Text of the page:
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Deep Purple - Perfect Strangers CD (album) cover


Deep Purple



3.49 | 581 ratings

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2 stars Eight long years after one of the planet's most successful and respected arena rock bands tragically sank and dissolved into a fetid cesspool of runaway egos and petty squabbles, the glory days of the early 70s began to look nostalgically good to the "Smoke on the Water" MK2 lineup of Deep Purple and a reunion seemed like a stupendously profitable idea. None of the members' individual projects (like Blackmore's Rainbow and the Ian Gillian Band) had set the music world on fire, exactly, so why not just round up the guys, go into the studio and recreate the magic that produced landmark albums like "In Rock" and "Machine Head." Simple, right? But, as the sage of satire Randy Newman puts so succinctly, "Everything I write all sounds the same/each record that I'm making/is like a record that I've made/just not as good..." That pretty much sums up "Perfect Strangers."

Gotta hand Jon Lord and the boys one thing, though. They were at least true to their sex, drugs and rock & roll roots, avoiding lowering themselves to the crass phoniness and stupid New Wave commercialism being instigated and sustained by the despicable "empty vee" virus that was running unchecked throughout the industry in '84. In other words, this could have been much, much worse despite the fact that these men were in or near their 40s at the time and any cute young lass could see these disillusioned swingin' Richards for what they were. Not as sinewy, virile rock stars but as lecherous louts in desperate need of new coifs. Too bad someone didn't make them act and look their age.

They wisely start out with one of their better tunes, the appealing "Knocking at Your Back Door" with its mysterious, undeniably cool faux cello synthesizer setting that makes the prog monkey in me stand and salute involuntarily. The whole ensemble then falls right into step with one of their signature, user-friendly riffs that identifies the culprits responsible immediately. It's the one and only Deep Purple. No doubt about it. The song mixes their old drivin' balls-to-the-wall attitude with an updated, 80s hair band-inspired, seamlessly slick chorus while Ritchie's guitar lead is both ferocious and furious like it should be. Yet no amount of energy can make up for the atrociously vapid lyrical content. Ian's cocksure posturing via silly phrases like "so we put her on the hit list/of a common cunning linguist" (nudge, nudge, wink, wink) is inexcusably lame. And the not-so-hidden anal-retentive innuendo expressed in the tune's title is juvenile, at best. Come on, Gillian, if "Sweet Lucy" is nothing short of a 5-star hotel then why would you want to go in through the alleyway entrance where the dumpsters and the grease pits are? It stinks back there. I mean, strolling confidently into her elegant lobby makes for a much more impressive arrival. She can take care of your luggage, the soft pillows on her sofas are to die for and her plush carpet at the check-in desk is genuine Chinchilla. I'm just sayin'. Anyway, they do let Blackmore shred brilliantly during the extended fadeout and that, along with the always- tight rhythm section of Ian Paice and Roger Glover, makes this number a true keeper.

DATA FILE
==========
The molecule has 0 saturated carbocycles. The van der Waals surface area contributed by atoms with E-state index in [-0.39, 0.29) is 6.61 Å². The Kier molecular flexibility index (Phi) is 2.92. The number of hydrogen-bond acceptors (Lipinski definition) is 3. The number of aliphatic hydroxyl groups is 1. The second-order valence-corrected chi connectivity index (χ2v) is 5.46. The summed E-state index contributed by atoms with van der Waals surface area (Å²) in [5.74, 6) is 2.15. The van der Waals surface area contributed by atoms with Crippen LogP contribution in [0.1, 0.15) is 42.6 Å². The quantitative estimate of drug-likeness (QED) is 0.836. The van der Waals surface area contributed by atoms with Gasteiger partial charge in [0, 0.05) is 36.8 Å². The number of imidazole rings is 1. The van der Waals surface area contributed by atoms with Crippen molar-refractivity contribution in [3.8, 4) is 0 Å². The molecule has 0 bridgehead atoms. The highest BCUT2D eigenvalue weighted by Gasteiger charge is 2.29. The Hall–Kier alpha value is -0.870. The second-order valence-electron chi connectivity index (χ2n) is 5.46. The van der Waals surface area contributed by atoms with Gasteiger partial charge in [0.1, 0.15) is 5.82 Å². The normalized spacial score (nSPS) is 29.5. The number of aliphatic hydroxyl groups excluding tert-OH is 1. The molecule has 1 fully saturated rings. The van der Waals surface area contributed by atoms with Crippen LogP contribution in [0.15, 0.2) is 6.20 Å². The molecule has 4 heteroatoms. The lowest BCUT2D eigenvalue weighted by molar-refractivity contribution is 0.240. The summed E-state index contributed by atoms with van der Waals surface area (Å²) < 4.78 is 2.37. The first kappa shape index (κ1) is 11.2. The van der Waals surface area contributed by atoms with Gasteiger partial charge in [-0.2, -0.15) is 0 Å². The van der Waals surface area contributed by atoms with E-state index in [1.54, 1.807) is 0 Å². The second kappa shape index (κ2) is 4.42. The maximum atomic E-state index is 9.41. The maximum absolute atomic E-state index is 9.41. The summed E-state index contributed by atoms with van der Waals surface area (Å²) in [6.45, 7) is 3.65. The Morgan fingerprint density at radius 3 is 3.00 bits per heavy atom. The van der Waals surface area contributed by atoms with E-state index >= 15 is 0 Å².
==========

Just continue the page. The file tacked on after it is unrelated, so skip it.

The Hammond-heavy "Under the Gun" is next and it more than fulfills its purpose for being in that it rocks hard and heavy for four and a half minutes with no funny business involved. Unless, of course, you pay attention to the inane words IG spews out aka "I've got a feeling that it's never right/there was a reason but it's out of sight/it's going down somewhere tonight." What a blight. Better to just zone into Blackmore's hot guitar solo and not search for any trace of deep insights into the human condition. "Nobody's Home" offers more of the same riff-based rock (and by now the formula is getting stale) but at least Ritchie throws Jon a bone and lets him crank out a screaming organ ride. It's a put-down ditty that could be applied to any number of exes, former managers/record executives, warring members of Deep Purple's past or present or, for that matter, the group as a whole and no one will ever know for sure. "A legend is dying/the seeds have been sown/your lights are burning bright/but nobody's home" Gillian snarls. "Mean Streak" is an up tempo but thoroughly boring shuffle that doesn't bravely investigate new areas of progressive rock if you know what I mean and I think you do. It's got filler written all over it and even Blackmore's normally fiery lead is obligatory and predictable. However, I'm pretty sure they wrote the scathing lyrics about one of my old girlfriends in particular. Had to have been. She was a rattlesnake.